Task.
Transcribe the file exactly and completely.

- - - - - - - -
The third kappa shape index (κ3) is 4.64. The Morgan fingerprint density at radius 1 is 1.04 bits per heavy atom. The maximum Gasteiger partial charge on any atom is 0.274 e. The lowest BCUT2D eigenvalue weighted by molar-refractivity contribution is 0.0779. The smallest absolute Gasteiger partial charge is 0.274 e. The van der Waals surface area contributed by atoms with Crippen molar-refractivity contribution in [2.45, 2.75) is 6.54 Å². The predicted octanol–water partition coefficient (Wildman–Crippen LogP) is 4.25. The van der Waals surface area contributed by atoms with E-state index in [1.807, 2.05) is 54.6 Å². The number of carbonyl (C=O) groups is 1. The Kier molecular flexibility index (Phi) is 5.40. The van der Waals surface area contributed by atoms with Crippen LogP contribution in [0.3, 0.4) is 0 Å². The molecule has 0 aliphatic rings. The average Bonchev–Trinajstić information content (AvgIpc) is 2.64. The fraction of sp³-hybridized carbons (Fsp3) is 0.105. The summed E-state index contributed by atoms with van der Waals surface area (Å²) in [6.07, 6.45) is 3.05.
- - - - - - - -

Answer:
The third kappa shape index (κ3) is 4.64. The Morgan fingerprint density at radius 1 is 1.04 bits per heavy atom. The maximum Gasteiger partial charge on any atom is 0.274 e. The lowest BCUT2D eigenvalue weighted by molar-refractivity contribution is 0.0779. The smallest absolute Gasteiger partial charge is 0.274 e. The van der Waals surface area contributed by atoms with Crippen molar-refractivity contribution in [2.45, 2.75) is 6.54 Å². The predicted octanol–water partition coefficient (Wildman–Crippen LogP) is 4.25. The van der Waals surface area contributed by atoms with E-state index in [1.807, 2.05) is 54.6 Å². The number of carbonyl (C=O) groups is 1. The Kier molecular flexibility index (Phi) is 5.40. The van der Waals surface area contributed by atoms with Crippen LogP contribution in [0.3, 0.4) is 0 Å². The molecule has 0 aliphatic rings. The average Bonchev–Trinajstić information content (AvgIpc) is 2.64. The fraction of sp³-hybridized carbons (Fsp3) is 0.105. The summed E-state index contributed by atoms with van der Waals surface area (Å²) in [6.07, 6.45) is 3.05.